Archive for Jason Statham


Posted in Action/Adventure, Comedy, Movie Reviews with tags , , , , , , , , , , on January 12, 2017 by Mystery Man


Susan Cooper (Melissa McCarthy) is an unassuming, deskbound CIA analyst, and the unsung hero behind the Agency’s most dangerous missions. But when her partner (Jude Law) falls off the grid and another top agent (Jason Statham) is compromised, she volunteers to go deep undercover to infiltrate the world of a deadly arms dealer, and prevent a global disaster

What people are saying:

“On the scale of dumb comedies, this ranks pretty high. Surprisingly high. Maybe it’s the benefit of low expectations, but it had some really funny parts in all the absurdity.” 4 stars

“Smart, action-packed and filled with tons of humour throughout, the third entry in the Feig-McCarthy “saga” manages to provide tons of entertainment with great performances from its cast and Jason Statham stealing the show in every scene he’s in due to his gleefully profane character.” 5 stars

“The first half was amusing, but then it went downhill quick. The only thing that really made me laugh was Jason Statham’s character which was pretty funny, but mostly because it was a caricature of the characters he usually plays. ” 2 stars

“Pretty funny. In fact the best Melissa McCarthy movie since Bridemaids. Too bad they had to put so much language in it and the gratuitous scene. Kids could find these movies very funny also and the movies could do more money if they would tone it down a bit. Other then that very funny. Jason Statham’s character was a little annoying but worth the rental. ” 3 stars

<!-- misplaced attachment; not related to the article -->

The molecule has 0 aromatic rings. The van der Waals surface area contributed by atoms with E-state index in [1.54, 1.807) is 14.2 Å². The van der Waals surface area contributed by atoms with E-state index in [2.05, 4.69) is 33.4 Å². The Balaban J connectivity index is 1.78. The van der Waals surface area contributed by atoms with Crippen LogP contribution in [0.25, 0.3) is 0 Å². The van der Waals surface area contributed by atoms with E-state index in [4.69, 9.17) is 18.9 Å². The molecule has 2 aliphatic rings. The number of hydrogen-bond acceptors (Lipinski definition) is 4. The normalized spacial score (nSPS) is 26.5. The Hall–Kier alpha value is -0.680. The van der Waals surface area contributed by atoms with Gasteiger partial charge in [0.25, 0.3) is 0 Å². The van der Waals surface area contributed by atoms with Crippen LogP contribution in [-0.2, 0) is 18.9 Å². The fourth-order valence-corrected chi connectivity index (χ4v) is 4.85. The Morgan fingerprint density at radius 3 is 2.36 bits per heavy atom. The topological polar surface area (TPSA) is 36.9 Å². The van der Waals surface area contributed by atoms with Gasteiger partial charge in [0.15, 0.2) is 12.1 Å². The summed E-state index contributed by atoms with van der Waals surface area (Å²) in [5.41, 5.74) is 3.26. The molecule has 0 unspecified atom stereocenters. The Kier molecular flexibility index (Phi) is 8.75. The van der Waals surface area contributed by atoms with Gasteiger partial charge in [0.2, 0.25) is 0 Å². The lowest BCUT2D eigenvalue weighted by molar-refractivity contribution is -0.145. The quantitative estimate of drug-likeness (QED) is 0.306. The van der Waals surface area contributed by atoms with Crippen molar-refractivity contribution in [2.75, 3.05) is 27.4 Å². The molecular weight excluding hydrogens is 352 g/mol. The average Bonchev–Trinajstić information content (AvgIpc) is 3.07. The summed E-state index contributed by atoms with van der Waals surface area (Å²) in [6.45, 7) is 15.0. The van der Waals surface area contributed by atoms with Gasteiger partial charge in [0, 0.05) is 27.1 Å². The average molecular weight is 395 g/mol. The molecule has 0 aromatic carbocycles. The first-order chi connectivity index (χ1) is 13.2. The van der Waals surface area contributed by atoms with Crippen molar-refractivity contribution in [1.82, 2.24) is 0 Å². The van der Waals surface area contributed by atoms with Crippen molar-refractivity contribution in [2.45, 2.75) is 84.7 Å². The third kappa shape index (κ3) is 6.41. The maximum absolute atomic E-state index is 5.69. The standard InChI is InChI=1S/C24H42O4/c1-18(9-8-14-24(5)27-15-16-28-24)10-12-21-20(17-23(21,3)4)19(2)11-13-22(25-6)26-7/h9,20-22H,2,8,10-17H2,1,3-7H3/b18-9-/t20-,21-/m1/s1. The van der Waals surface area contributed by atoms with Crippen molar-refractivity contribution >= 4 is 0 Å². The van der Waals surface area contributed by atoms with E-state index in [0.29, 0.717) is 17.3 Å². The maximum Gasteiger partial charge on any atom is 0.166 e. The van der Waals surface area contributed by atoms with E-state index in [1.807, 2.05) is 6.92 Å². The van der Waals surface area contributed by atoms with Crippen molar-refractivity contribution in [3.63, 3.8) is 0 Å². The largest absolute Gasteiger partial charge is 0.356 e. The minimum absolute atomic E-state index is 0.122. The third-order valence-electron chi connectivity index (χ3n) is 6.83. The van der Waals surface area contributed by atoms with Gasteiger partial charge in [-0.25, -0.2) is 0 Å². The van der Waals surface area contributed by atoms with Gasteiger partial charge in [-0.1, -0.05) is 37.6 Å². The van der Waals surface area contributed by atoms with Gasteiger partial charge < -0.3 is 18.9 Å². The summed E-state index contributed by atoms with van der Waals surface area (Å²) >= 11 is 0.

“Spy is everything this year’s Hot Pursuit wished it was: a giant, female-centric, laugh-out-loud action comedy that’s sprawling in its set-pieces, yet shining in its silliness. Through its physical comedy and unexpectedly cool combat scenes, it still manages to feel like a screwball comedy throwback with stellar verbal sparring between the great actors. So it’s not groundbreaking like Mad Max: Fury Road, or mind-boggling like Ex Machina, but those aren’t the goals. Spy will simply make you happy, nothing more, nothing less; and sometimes that’s really enough. Much of that pure joy comes directly from the cast. From top to bottom, these gals and guys propel Spy to higher levels than movies of its kind often get. Everyone just seems to be having an absolute blast and that fun is contagious. Janney and Byrne stand out as solid and strong comedic presences. Hart and Statham steal every scene they are in, each playing with their own Hollywood identities to great effect. At the center of it all, McCarthy and Feig steer the ship swimmingly, often managing heartbreaking honesty and side-splitting hilarity all at once. This mixture can, at times, make the proceedings feel more “cute” than LOL funny, especially as the movie’s somewhat-long runtime feels its length. However, as you settle into the world, you can’t help but love the ways in which it takes the self-righteousness out of spy thrillers by highlighting the hilariously mundane minutiae. Will it change your world or even really challenge you intellectually? Not in the least, but it will undoubtedly make you laugh…a lot.” 4 stars